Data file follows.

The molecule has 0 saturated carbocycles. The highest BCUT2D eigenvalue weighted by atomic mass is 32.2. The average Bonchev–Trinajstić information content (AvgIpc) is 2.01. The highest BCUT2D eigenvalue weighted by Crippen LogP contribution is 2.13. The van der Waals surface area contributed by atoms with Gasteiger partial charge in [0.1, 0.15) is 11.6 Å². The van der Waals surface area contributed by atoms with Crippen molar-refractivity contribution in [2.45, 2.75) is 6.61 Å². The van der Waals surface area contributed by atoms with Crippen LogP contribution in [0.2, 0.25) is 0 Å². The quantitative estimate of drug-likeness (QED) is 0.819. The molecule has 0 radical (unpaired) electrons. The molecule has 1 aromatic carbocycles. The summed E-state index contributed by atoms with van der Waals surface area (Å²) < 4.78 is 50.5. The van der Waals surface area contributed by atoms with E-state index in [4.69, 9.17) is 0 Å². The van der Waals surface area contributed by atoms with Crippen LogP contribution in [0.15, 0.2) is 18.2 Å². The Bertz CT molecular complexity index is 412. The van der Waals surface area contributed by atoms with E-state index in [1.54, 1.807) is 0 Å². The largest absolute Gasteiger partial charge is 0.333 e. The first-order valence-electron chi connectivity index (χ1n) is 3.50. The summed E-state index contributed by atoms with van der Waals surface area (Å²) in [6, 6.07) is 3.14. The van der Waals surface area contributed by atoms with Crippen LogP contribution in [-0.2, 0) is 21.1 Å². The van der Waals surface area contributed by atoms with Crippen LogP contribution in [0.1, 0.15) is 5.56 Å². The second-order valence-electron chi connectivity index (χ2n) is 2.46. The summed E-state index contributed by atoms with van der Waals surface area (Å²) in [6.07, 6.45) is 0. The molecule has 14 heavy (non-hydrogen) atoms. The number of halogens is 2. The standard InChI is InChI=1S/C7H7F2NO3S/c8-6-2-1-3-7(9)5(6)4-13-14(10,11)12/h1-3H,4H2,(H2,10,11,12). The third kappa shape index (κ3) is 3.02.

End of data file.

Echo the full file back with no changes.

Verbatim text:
The molecule has 0 saturated carbocycles. The highest BCUT2D eigenvalue weighted by atomic mass is 32.2. The average Bonchev–Trinajstić information content (AvgIpc) is 2.01. The highest BCUT2D eigenvalue weighted by Crippen LogP contribution is 2.13. The van der Waals surface area contributed by atoms with Gasteiger partial charge in [0.1, 0.15) is 11.6 Å². The van der Waals surface area contributed by atoms with Crippen molar-refractivity contribution in [2.45, 2.75) is 6.61 Å². The van der Waals surface area contributed by atoms with Crippen LogP contribution in [0.2, 0.25) is 0 Å². The quantitative estimate of drug-likeness (QED) is 0.819. The molecule has 0 radical (unpaired) electrons. The molecule has 1 aromatic carbocycles. The summed E-state index contributed by atoms with van der Waals surface area (Å²) < 4.78 is 50.5. The van der Waals surface area contributed by atoms with E-state index in [4.69, 9.17) is 0 Å². The van der Waals surface area contributed by atoms with Crippen LogP contribution in [0.15, 0.2) is 18.2 Å². The Bertz CT molecular complexity index is 412. The van der Waals surface area contributed by atoms with E-state index in [1.54, 1.807) is 0 Å². The largest absolute Gasteiger partial charge is 0.333 e. The first-order valence-electron chi connectivity index (χ1n) is 3.50. The summed E-state index contributed by atoms with van der Waals surface area (Å²) in [6, 6.07) is 3.14. The van der Waals surface area contributed by atoms with Crippen LogP contribution in [-0.2, 0) is 21.1 Å². The van der Waals surface area contributed by atoms with Crippen LogP contribution in [0.1, 0.15) is 5.56 Å². The second-order valence-electron chi connectivity index (χ2n) is 2.46. The summed E-state index contributed by atoms with van der Waals surface area (Å²) in [6.07, 6.45) is 0. The molecule has 14 heavy (non-hydrogen) atoms. The number of halogens is 2. The standard InChI is InChI=1S/C7H7F2NO3S/c8-6-2-1-3-7(9)5(6)4-13-14(10,11)12/h1-3H,4H2,(H2,10,11,12). The third kappa shape index (κ3) is 3.02.